The German supplier Mahle has a new thermal management system promising up to 20 per cent less range-loss in winter for electric cars compared to conventional systems with its heat pump-based thermal management system (Integrated Thermal System or ITS).
At the heart of Mahle’s ITS is a semi-hermetic refrigeration circuit consisting of a chiller, an i-condenser, a thermal expansion valve and an electric drive compressor. This is intended to reduce battery power consumption. Mahle also promises that the system will adapt well to future vehicle architectures.
The basic problem: the efficient electric drive train lacks the waste heat from a combustion engine, which is always available and can, therefore, be used for heating. Many of today’s electric cars use direct electric resistance heating in winter to heat the interior and the traction battery.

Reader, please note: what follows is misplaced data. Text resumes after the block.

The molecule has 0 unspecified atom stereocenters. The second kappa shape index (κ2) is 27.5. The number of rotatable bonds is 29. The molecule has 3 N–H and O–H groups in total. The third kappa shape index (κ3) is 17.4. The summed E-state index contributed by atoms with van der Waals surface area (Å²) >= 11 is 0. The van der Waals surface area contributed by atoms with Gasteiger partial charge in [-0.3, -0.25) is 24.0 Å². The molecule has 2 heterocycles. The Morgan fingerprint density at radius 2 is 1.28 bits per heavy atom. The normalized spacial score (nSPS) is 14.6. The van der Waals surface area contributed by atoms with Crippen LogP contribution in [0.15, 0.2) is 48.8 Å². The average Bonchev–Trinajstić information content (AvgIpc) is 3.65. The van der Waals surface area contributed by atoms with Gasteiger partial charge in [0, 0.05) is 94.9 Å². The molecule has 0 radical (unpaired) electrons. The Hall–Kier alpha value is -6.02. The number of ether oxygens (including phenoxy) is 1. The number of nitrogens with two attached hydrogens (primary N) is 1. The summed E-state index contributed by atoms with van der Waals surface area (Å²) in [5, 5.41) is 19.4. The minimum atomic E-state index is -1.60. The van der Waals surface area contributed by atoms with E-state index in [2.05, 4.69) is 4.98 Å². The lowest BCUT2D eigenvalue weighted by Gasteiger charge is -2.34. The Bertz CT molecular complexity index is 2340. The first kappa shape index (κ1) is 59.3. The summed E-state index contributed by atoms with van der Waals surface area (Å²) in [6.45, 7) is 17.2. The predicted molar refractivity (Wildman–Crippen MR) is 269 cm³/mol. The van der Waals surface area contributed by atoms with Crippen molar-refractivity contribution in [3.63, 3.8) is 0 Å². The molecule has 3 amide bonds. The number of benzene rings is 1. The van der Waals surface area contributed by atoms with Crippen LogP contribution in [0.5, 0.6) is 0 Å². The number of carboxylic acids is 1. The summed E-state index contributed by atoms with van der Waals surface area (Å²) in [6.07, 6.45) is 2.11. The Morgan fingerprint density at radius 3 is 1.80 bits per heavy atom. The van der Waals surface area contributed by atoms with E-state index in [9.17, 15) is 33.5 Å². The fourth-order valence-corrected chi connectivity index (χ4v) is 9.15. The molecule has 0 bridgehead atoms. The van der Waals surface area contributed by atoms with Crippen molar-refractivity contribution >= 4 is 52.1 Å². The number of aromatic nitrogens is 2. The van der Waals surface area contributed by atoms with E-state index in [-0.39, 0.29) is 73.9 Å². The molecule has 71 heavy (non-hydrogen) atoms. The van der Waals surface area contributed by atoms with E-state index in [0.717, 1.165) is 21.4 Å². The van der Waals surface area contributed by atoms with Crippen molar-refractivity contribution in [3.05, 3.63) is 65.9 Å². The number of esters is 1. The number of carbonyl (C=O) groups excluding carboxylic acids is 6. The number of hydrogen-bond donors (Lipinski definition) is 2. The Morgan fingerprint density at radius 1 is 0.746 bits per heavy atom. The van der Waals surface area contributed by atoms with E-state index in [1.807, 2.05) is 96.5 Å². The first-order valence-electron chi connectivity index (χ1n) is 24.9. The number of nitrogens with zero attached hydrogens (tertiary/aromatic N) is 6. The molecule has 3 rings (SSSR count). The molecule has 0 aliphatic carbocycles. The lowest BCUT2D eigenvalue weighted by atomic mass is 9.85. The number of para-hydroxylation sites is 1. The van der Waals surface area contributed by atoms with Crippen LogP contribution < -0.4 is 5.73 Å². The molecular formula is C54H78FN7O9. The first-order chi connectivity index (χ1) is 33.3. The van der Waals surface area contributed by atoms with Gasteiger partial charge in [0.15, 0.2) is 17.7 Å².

In some models, an additional heat pump, which is significantly more efficient, is also installed at an extra charge. But the space for a second heating system is not available in every car. Especially in small cars with limited space and lower prices, the sensible heat pump is often missing. Mahle now wants its system to make the heat pump a standard feature and replace conventional heating.
The Stuttgart-based automotive supplier is now saying that it has proven that its new heat pump system also works in an electric small car. The used original vehicle, equipped with a conventional electrical heater, initially reached 100 kilometres range. After equipping the vehicle with the ITS, the range was increased to 116 kilometres. “With the ITS from MAHLE, we can improve cruising range by between 7 and 20 per cent, depending on the design, which drastically reduces the loss of cruising range in wintertime in particular,” says Laurent Art, Head of Advanced Thermal Management Development at Mahle.
The i-condenser and the chiller have the same function as the condenser and the evaporator in a conventional refrigeration circuit. In this case, however, the refrigerant transfers the heat to the refrigerant instead of air and thus generates warm or cold refrigerant flows. Mahle did not say what the new solution would cost and what savings potential it would offer in larger vehicles.
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